Less money = older cars

Asked why his agency's cars have so much mileage on them, SBI Director Greg McLeod points out funding for replacements has been cut.

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Mark Binker
RALEIGH, N.C. — The General Assembly's Program Evaluation Division got a report today on how well, or not, the State Bureau of Investigation is keeping track of its vehicles. For the most part the report and the exchange during the meeting was typical: accountants saying that the agents should put more time into keeping track of assets, and those that use the assets saying they have actual law enforcement work to do. 

The most interesting part of the exchange, or at least telling for next year's budget negotiations, came when Rep. David Lewis, R-Harnett, asked about the high mileage on many of the SBI's vehicles.

"According to this report, the average vehicle in the fleet has over 90,000 miles, have you begun to develop plans to try to replace or update this fleet," Lewis asked. "This seems to be a real concern that our flagship law enforcement agency in the state has such an old fleet to do its job."

SBI Director Greg McLeod said the high mileage was a concern, but it was a consequence of decision made by legislators.

"Certainly its a concern of ours. Every year we identify and plan a replacement plan," McLoud said. "We've seen a 59 percent decrease, cut, in our vehicle replacement budget. Certainly that's a challenge. Some of the vehicles we have our older. Our average is five-to-eight years old...43 percent of our vehicles are over 100,000 miles. That's a concern but it's a choice between laying off personnel or cutting back the car budget. At some point, it's going to come home to roost if we don't begin trying to invest a little bit more in the car budget. That's something we hope to get some cooperation and support from the General Assembly this year."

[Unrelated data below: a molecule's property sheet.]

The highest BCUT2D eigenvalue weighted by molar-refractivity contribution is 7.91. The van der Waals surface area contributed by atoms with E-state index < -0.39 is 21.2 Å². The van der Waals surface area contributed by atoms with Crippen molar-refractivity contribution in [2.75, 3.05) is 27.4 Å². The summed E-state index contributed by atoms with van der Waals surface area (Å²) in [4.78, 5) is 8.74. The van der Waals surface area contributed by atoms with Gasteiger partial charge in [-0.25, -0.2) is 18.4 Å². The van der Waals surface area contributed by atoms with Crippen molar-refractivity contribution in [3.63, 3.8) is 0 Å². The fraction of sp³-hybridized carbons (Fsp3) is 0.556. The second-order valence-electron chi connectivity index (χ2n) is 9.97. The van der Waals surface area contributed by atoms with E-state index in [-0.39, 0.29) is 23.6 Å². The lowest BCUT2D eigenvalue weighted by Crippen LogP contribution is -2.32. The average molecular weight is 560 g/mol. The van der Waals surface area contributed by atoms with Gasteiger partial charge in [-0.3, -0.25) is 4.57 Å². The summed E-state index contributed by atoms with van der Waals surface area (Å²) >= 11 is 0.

Program evaluation staff had recommended drafting legislation to require the SBI to apply "best practices" to their motor fleet management. Rather, on Sen. Ralph Hise, R-Mitchell, the staff was directed to draft a wider motor fleet bill that would deal with cars owned by a number of state agencies. 


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